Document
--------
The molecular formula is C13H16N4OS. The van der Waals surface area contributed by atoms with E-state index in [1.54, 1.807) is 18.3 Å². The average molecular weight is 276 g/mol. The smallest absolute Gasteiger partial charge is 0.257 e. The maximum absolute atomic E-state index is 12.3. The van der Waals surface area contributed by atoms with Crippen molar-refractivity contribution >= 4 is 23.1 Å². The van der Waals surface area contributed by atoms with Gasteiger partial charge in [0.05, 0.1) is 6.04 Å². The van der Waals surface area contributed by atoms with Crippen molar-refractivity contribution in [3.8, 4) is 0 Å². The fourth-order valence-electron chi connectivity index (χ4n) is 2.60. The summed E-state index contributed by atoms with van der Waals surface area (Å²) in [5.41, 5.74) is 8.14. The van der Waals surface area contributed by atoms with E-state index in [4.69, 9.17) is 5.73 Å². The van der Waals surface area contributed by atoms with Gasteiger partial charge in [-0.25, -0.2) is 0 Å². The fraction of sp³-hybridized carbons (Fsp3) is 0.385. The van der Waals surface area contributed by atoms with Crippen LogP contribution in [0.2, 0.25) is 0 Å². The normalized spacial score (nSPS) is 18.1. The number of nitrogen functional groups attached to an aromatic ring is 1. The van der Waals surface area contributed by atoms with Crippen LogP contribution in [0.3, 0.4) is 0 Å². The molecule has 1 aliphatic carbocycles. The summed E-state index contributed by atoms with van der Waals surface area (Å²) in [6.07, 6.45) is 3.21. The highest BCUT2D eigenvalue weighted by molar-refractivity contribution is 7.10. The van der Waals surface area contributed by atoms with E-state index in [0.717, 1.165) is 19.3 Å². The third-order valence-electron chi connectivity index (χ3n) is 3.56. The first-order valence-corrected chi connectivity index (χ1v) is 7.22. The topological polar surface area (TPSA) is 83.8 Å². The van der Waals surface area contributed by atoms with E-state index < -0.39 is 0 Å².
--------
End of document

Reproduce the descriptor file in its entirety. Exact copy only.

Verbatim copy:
The molecular formula is C13H16N4OS. The van der Waals surface area contributed by atoms with E-state index in [1.54, 1.807) is 18.3 Å². The average molecular weight is 276 g/mol. The smallest absolute Gasteiger partial charge is 0.257 e. The maximum absolute atomic E-state index is 12.3. The van der Waals surface area contributed by atoms with Crippen molar-refractivity contribution >= 4 is 23.1 Å². The van der Waals surface area contributed by atoms with Gasteiger partial charge in [0.05, 0.1) is 6.04 Å². The van der Waals surface area contributed by atoms with Crippen molar-refractivity contribution in [3.8, 4) is 0 Å². The fourth-order valence-electron chi connectivity index (χ4n) is 2.60. The summed E-state index contributed by atoms with van der Waals surface area (Å²) in [5.41, 5.74) is 8.14. The van der Waals surface area contributed by atoms with E-state index in [4.69, 9.17) is 5.73 Å². The van der Waals surface area contributed by atoms with Gasteiger partial charge in [-0.25, -0.2) is 0 Å². The fraction of sp³-hybridized carbons (Fsp3) is 0.385. The van der Waals surface area contributed by atoms with Crippen LogP contribution in [0.2, 0.25) is 0 Å². The normalized spacial score (nSPS) is 18.1. The number of nitrogen functional groups attached to an aromatic ring is 1. The van der Waals surface area contributed by atoms with Crippen LogP contribution in [0.3, 0.4) is 0 Å². The molecule has 1 aliphatic carbocycles. The summed E-state index contributed by atoms with van der Waals surface area (Å²) in [6.07, 6.45) is 3.21. The highest BCUT2D eigenvalue weighted by molar-refractivity contribution is 7.10. The van der Waals surface area contributed by atoms with E-state index in [0.717, 1.165) is 19.3 Å². The third-order valence-electron chi connectivity index (χ3n) is 3.56. The first-order valence-corrected chi connectivity index (χ1v) is 7.22. The topological polar surface area (TPSA) is 83.8 Å². The van der Waals surface area contributed by atoms with E-state index < -0.39 is 0 Å².